He also fondly recalls early jams with buddies in junior high, including a “gig” where they played Twisted Sister songs in their embassy-school cafeteria. When the family was later stationed in Virginia, Elder stoked his rock jones by building guitars because he couldn’t afford the instruments he really wanted.
“In high school, I’d get beater parts, necks, and unfinished bodies, and build in our garage. I’d paint them using spray cans. Back then, in the mid/late ’80s, the hot style was airbrushed guitars with graphics and naked girls and so on, so I was all about Charvels, Jacksons, and Kramers. I remember buying a Chandler neck with a black headstock – it looked just like a Jackson – and I assembled a guitar around it.
“The coolest instrument – and the real beginnings of my shop – was a Lake Placid Blue copy of a Strat. I painted the neck and fretboard, made faux binding, primered it, and taped it out. It was pretty cool – all Warmoth and Fender parts.”
After realizing that his dreams of making a living as a rock guitarist may not be realistic, he turned his focus to building. By 2007, he was marketing the pro-level instruments like those that make up his current line.
Circa 2002, he met Jeff Nolan, a docent at the Hard Rock Vault. Having studied guitar repair with the late Chris Lukasik and working in the field for years, one day Nolan approached him to work on his personal instruments. That led to the HRC tech gig.
“Now, I’m an aesthetician,” he said. “My job is preserving the aesthetic value of the guitars at HRC, because few will be played again. But they have to look cool because they’re display pieces. That doesn’t mean I don’t set them up for playing; I adjust truss rods, dress frets, and set actions and so forth. And, I’ve put many a headstock back together, put the necks back on a few, and have cleaned a lot of fajita grease off guitars – literally! Hence the title ‘aesthetician.’”
“Every guitar Kip has touched has come back a better instrument all-around, and not just in terms of looks,” Nolan said. “We trust him with our most iconic instruments.”
For instance, for Hard Rock’s 40th Anniversary tour in 2011, Elder served as tech for certain guitars Nolan identified as “creme de la creme.”
“One of those was Scotty Moore’s Gibson Super 400 that Elvis played on his comeback special,” Nolan said. “At the time, Jeff Beck was playing the Hard Rock in Orlando, and, knowing he was a Scotty Moore freak, I took it to the sound check. He flipped out. And that guitar was fresh from Kip’s bench.”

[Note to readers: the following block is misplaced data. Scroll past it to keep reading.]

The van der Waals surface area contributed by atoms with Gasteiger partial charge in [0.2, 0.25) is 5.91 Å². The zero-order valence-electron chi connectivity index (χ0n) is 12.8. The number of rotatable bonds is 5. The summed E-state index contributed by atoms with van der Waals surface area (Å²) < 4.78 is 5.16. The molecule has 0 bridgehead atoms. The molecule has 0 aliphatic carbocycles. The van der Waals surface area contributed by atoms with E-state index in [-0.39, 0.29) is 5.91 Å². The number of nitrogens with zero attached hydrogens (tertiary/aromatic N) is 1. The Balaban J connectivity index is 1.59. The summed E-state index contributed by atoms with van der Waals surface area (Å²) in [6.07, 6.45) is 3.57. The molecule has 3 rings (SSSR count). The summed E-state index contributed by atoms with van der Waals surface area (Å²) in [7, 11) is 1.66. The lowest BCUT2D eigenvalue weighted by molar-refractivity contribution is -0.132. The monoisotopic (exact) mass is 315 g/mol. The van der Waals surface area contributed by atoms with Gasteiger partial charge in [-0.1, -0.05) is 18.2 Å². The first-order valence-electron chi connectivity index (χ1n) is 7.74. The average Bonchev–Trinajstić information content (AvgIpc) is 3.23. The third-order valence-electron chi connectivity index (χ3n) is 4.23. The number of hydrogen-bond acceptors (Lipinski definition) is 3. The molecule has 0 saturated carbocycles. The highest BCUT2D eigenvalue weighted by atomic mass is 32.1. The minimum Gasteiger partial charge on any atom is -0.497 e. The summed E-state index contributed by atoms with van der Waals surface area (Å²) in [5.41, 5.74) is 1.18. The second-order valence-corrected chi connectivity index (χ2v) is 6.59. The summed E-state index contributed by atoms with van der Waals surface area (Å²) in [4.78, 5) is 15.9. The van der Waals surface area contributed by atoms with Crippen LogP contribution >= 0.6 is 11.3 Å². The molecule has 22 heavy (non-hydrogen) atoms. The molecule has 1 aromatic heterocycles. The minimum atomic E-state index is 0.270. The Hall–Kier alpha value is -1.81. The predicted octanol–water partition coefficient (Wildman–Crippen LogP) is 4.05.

A few others for that tour included Paul Kossoff’s Les Paul TV Junior, a ’67 Jimi Hendrix Strat, an Adrian Belew Mustang, Country Joe McDonald’s ES-355, and Billy Zoom’s ’56 Gretsch Sparkle Jet.
“For that occasion, Kip made sure six or eight guitars were set so the celebrity players could hang out and jam.
“We’re the custodians of these instruments and, whether they’re played or not, we have a responsibility to maintain their overall integrity. Kip is a big part of that. We’re not going to display an instrument that isn’t perfect in every way… well, except for Kurt Cobain’s black Strat that is artistically displayed in arrayed pieces in a shadow box in Boston’s Hard Rock Cafe (laughs)! That guitar was destroyed by Dave Grohl in a concert-closing frenzy at the Reading Festival in 1992.”
Other cool instruments to which Elder has lent his expertise include Mountain bassist/producer Felix Pappalardi’s Gibson EB-1. “The headstock had been broken numerous times and repainted trying to hide the damage,” Elder said.
Perhaps more important was Tony Iommi’s iconic Monkey, “On which heavy metal was virtually invented,” Nolan opined. “It’s a ’65 Gibson SG Special with John Birch re-wrapped P-90s. In the bridge position, one was fitted into a metal case by Birch and the neck pickup is a Birch custom P-90. The fingerboard is finished with clear polyurethane.
“Some don’t realize that those Black Sabbath riffs were recorded on P-90s,” Nolan added. “That midrange sound was so cool.”
Elder also fine-tuned a custom Washburn that belonged to Dimebag Darrell, and tweaked the famous John Veleno original built for Marc Bolan, on which Veleno’s engraver misspelled Bolan’s first name as “Mark.” Word has it Veleno was perturbed. He also set up a guitar for Eric Johnson, replacing a reversed nut, and set up the black Gibson Flying V played by Jimi Hendrix at the Isle of Wight concert.
“When the Experience Hendrix Tour played our Hard Rock Live venue, we decided to take a couple of Hendrix guitars and showcase them in the green room, which was great because Eric Johnson, Dweezil Zappa, Jonny Lang, Kenny Wayne Shepherd, Eric Gales, Brad Whitford, Bootsy Collins, and Billy Cox all got to enjoy those guitars up-close. Billy was onstage with Jimi at Isle of Wight, so he really loved seeing it.” – Jim Carlton
This article originally appeared in VG May 2016 issue. All copyrights are by the author and Vintage Guitar magazine. Unauthorized replication or use is strictly prohibited.